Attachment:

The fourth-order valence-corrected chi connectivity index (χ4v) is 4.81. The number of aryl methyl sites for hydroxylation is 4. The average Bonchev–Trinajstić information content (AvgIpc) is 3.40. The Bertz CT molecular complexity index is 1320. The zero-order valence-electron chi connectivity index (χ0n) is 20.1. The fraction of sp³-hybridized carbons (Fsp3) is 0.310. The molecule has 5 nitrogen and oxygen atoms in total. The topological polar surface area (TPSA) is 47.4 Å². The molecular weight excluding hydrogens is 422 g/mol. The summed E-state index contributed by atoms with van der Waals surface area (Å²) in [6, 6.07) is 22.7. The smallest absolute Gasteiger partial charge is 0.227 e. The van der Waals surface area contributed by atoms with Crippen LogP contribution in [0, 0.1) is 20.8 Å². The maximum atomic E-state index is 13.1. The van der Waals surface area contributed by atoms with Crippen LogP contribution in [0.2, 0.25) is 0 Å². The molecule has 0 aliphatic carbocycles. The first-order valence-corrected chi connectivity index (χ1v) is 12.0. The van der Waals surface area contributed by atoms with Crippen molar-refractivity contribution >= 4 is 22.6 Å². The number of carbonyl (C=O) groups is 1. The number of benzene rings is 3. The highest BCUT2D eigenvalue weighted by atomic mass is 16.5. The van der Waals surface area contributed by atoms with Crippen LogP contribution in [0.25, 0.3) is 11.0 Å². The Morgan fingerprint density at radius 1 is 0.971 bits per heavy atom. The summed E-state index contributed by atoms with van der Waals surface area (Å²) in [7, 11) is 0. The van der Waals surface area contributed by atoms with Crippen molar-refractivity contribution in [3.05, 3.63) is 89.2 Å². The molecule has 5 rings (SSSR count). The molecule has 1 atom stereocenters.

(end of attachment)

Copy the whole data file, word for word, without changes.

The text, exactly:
The fourth-order valence-corrected chi connectivity index (χ4v) is 4.81. The number of aryl methyl sites for hydroxylation is 4. The average Bonchev–Trinajstić information content (AvgIpc) is 3.40. The Bertz CT molecular complexity index is 1320. The zero-order valence-electron chi connectivity index (χ0n) is 20.1. The fraction of sp³-hybridized carbons (Fsp3) is 0.310. The molecule has 5 nitrogen and oxygen atoms in total. The topological polar surface area (TPSA) is 47.4 Å². The molecular weight excluding hydrogens is 422 g/mol. The summed E-state index contributed by atoms with van der Waals surface area (Å²) in [6, 6.07) is 22.7. The smallest absolute Gasteiger partial charge is 0.227 e. The van der Waals surface area contributed by atoms with Crippen LogP contribution in [0, 0.1) is 20.8 Å². The maximum atomic E-state index is 13.1. The van der Waals surface area contributed by atoms with Crippen LogP contribution in [0.2, 0.25) is 0 Å². The molecule has 0 aliphatic carbocycles. The first-order valence-corrected chi connectivity index (χ1v) is 12.0. The van der Waals surface area contributed by atoms with Crippen molar-refractivity contribution >= 4 is 22.6 Å². The number of carbonyl (C=O) groups is 1. The number of benzene rings is 3. The highest BCUT2D eigenvalue weighted by atomic mass is 16.5. The van der Waals surface area contributed by atoms with Crippen LogP contribution in [0.25, 0.3) is 11.0 Å². The Morgan fingerprint density at radius 1 is 0.971 bits per heavy atom. The summed E-state index contributed by atoms with van der Waals surface area (Å²) in [7, 11) is 0. The van der Waals surface area contributed by atoms with Crippen molar-refractivity contribution in [3.05, 3.63) is 89.2 Å². The molecule has 5 rings (SSSR count). The molecule has 1 atom stereocenters.